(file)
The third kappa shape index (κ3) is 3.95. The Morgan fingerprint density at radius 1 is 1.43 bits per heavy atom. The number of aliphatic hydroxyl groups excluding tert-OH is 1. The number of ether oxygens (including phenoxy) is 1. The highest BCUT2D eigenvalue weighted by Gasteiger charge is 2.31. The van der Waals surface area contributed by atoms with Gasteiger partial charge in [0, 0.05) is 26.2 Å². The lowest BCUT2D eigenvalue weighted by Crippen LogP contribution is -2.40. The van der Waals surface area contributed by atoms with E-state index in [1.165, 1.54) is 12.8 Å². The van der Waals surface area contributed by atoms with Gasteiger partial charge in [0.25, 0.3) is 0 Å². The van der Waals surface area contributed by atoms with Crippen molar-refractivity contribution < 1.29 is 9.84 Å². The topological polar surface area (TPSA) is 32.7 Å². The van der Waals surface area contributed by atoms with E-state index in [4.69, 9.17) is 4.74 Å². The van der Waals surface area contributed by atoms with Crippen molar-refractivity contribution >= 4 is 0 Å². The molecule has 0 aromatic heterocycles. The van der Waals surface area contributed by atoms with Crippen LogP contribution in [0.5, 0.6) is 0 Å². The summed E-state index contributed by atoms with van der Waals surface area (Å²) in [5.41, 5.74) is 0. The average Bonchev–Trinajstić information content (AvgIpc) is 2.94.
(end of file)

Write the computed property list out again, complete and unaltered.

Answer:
The third kappa shape index (κ3) is 3.95. The Morgan fingerprint density at radius 1 is 1.43 bits per heavy atom. The number of aliphatic hydroxyl groups excluding tert-OH is 1. The number of ether oxygens (including phenoxy) is 1. The highest BCUT2D eigenvalue weighted by Gasteiger charge is 2.31. The van der Waals surface area contributed by atoms with Gasteiger partial charge in [0, 0.05) is 26.2 Å². The lowest BCUT2D eigenvalue weighted by Crippen LogP contribution is -2.40. The van der Waals surface area contributed by atoms with E-state index in [1.165, 1.54) is 12.8 Å². The van der Waals surface area contributed by atoms with Gasteiger partial charge in [0.25, 0.3) is 0 Å². The van der Waals surface area contributed by atoms with Crippen molar-refractivity contribution < 1.29 is 9.84 Å². The topological polar surface area (TPSA) is 32.7 Å². The van der Waals surface area contributed by atoms with E-state index in [4.69, 9.17) is 4.74 Å². The van der Waals surface area contributed by atoms with Crippen molar-refractivity contribution >= 4 is 0 Å². The molecule has 0 aromatic heterocycles. The van der Waals surface area contributed by atoms with Crippen LogP contribution in [0.5, 0.6) is 0 Å². The summed E-state index contributed by atoms with van der Waals surface area (Å²) in [5.41, 5.74) is 0. The average Bonchev–Trinajstić information content (AvgIpc) is 2.94.